3
$\begingroup$

This may be an obvious question, but I'm flummoxed.

Let's say I've got a nested logit model with a degenerate nest—say, a healthcare choice model where the branches are Home vs. Hospital. The Home branch has only one twig, called NoTreatment, while the Hospital branch has six twigs, representing each of the possible hospitals.

I have data from a study showing coefficients on each of the alternative and individual characteristics within the Hospital branch, as well as the inclusive value, so I can easily construct

$$U_{nj|k} = \beta'X_{j|k} + \varepsilon_{j|k}$$

where $n$ represents the individual, $j$ represents the hospital, and $k$ represents the branch (ie, that the individual chose to be treated at a hospital in the first place).

My understanding is that the probability that individual $n$ chooses provider $j$ is:

$$P_{nj} = \frac{e^{\frac{V_j}{\sigma}}\left[\sum_{m\ne j}e^{\frac{V_m}{\sigma}}\right]^{\sigma -1}}{\left[\sum_{m}e^{\frac{V_m}{\sigma}}\right]^{\sigma }}$$

where $\sigma-1$ is the inclusive value.

Assuming that $U_{home} = 0+\varepsilon$, what is the probability that someone chooses to be home? Is it simply:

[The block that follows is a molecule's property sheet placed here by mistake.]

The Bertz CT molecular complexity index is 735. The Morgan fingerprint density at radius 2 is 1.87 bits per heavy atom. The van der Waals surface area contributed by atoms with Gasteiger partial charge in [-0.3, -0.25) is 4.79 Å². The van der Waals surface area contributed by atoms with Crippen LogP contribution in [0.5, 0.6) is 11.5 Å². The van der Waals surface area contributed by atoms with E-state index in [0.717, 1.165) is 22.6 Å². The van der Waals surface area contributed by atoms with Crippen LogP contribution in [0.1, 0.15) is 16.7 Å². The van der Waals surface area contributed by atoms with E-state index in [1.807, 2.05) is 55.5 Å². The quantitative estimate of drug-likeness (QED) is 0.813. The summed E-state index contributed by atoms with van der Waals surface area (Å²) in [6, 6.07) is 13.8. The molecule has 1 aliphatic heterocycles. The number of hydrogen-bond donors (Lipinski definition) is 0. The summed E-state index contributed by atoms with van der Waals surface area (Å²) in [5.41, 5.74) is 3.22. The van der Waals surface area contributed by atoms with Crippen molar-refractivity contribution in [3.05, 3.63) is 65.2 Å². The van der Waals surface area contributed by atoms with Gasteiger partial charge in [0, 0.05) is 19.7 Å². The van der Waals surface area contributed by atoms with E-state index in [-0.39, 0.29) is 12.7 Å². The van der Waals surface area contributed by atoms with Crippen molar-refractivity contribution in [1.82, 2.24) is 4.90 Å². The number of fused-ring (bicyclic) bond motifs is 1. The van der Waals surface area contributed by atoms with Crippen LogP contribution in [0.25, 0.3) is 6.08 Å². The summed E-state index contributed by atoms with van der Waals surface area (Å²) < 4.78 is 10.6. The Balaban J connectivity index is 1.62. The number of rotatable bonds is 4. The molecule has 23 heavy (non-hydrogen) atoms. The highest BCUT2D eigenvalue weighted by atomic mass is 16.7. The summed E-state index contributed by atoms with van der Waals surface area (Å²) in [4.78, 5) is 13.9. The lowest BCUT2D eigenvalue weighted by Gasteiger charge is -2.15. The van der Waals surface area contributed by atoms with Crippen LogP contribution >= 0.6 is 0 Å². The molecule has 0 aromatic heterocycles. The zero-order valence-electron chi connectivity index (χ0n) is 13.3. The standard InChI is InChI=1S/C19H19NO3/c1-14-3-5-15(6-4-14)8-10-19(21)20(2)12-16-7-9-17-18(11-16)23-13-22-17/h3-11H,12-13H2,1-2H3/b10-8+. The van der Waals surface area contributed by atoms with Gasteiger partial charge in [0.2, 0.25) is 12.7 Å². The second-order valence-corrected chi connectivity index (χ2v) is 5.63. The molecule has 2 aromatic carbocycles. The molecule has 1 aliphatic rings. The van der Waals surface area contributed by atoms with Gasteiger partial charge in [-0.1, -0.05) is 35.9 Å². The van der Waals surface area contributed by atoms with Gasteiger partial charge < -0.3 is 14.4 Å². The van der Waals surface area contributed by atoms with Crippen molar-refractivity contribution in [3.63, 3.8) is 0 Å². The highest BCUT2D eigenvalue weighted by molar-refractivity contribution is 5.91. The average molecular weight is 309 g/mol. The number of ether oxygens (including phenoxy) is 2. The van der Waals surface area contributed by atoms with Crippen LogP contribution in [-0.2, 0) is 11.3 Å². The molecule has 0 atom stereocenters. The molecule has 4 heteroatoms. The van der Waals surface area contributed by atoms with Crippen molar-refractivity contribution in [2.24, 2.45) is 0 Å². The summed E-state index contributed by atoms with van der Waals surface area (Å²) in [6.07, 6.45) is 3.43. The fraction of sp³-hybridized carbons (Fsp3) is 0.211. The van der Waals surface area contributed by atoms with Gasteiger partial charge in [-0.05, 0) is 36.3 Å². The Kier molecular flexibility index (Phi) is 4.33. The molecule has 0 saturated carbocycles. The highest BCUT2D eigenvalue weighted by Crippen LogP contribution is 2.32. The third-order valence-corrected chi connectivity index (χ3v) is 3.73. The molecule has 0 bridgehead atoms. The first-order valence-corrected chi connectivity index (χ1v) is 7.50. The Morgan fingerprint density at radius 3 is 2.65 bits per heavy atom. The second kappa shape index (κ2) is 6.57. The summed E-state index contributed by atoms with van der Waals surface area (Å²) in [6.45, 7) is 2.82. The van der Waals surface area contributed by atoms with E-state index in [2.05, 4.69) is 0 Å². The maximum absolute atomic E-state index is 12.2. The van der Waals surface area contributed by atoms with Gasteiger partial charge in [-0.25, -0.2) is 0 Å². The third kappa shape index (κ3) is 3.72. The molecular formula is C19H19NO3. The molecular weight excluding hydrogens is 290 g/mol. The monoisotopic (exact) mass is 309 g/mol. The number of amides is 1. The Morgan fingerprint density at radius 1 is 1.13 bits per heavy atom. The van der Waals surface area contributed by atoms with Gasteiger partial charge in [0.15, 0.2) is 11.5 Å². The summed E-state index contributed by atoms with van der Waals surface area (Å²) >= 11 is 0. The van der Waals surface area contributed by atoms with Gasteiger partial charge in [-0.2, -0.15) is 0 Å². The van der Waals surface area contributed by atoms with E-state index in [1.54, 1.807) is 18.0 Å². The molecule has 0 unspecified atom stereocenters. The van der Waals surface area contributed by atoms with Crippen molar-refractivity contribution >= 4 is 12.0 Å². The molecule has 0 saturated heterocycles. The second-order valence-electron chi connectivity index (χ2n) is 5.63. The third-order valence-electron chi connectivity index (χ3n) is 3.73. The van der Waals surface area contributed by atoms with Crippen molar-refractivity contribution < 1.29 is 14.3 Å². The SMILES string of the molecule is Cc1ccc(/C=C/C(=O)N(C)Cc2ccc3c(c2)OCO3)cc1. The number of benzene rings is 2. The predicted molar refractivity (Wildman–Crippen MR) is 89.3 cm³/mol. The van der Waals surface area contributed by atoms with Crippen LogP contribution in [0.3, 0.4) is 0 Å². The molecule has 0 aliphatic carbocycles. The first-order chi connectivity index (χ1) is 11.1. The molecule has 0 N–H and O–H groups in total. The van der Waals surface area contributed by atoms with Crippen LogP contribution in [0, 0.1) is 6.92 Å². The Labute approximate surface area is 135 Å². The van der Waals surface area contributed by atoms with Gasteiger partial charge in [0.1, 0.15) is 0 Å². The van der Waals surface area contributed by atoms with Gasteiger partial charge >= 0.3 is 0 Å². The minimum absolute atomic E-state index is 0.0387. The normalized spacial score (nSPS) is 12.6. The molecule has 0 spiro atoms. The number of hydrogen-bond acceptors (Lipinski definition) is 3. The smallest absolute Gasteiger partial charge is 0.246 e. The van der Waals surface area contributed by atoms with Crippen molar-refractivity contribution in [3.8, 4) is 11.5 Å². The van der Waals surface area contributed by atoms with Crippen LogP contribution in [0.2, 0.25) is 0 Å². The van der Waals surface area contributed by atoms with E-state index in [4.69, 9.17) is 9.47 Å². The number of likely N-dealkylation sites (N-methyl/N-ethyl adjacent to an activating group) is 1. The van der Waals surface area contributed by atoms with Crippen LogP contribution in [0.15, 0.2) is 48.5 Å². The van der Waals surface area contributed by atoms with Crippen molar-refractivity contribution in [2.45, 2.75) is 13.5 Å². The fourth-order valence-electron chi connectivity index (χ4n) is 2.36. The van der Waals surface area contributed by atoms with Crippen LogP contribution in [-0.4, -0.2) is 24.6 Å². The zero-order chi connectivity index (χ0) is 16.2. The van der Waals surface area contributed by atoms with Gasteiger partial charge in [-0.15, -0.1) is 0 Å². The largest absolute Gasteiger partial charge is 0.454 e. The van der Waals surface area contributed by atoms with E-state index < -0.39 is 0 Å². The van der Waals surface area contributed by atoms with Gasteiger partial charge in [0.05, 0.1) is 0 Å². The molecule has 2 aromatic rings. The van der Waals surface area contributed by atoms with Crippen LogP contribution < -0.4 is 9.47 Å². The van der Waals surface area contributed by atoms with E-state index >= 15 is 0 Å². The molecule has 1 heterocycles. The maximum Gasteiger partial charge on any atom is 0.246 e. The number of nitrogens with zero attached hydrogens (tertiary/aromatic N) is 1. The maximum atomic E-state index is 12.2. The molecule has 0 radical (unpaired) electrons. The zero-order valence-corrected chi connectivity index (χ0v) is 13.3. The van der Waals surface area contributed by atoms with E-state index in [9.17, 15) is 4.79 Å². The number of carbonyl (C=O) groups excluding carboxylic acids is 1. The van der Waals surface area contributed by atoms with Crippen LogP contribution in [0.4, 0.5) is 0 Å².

$$P_{n0} = \frac{\left[\sum_{m\ne home}e^{\frac{V_m}{\sigma}}\right]^{\sigma -1}}{\left[\sum_{m}e^{\frac{V_m}{\sigma}}\right]^{\sigma }}$$

or do I need to deal with $\sigma$ differently?

EDIT: grammar

$\endgroup$
0
$\begingroup$

I'm updating this to put the correct answer in. According to Train (see esp. equations 4.4 and 4.5), this should be calculated in two levels. The first (upper) level is the probability of the respondent picking the degenerate branch vs. the hospital branch.

Let $W_{nk}$ represent the deterministic portion of the decision-maker's utility for branch-specific characteristics (maybe average costs of the hospitals, average distances, etc). If $\lambda_i$ is the coefficient on the inclusive value for any non-degenerate branch, then the probability of individual $n$ choosing a branch $B_k$ is

$$pB_{nk}=\frac{e^{W_{nk}+\lambda_{k}I_{nk}}}{\sum_{m=1}^{K}e^{W_{nm}+\lambda_{m}I_{nm}}}$$

Because we assume that $W_{nk}=0$ when $k$ is the Home branch, and because we only have two branches, then

$$pB_{home}=\frac{1}{1+e^{W_{nm}+\lambda_{m}I_{nm}}}$$

where $B_m$ is the hospital branch.

The inclusive value, $I_{nm}$ comes from the lower-level probability estimation equation within the hospital branch. That is:

$$I_{nm}=\ln\sum_{j\in B_m}e^{V_{nj}/\lambda_m}$$

where $V_{nj}$ is the deterministic portion of the decision-maker's utility for each individual hospital within the hospital branch (as compared to $W$ which is the utility for the overall branch itself)

$\endgroup$

Your Answer

By clicking “Post Your Answer”, you agree to our terms of service, privacy policy and cookie policy

Not the answer you're looking for? Browse other questions tagged or ask your own question.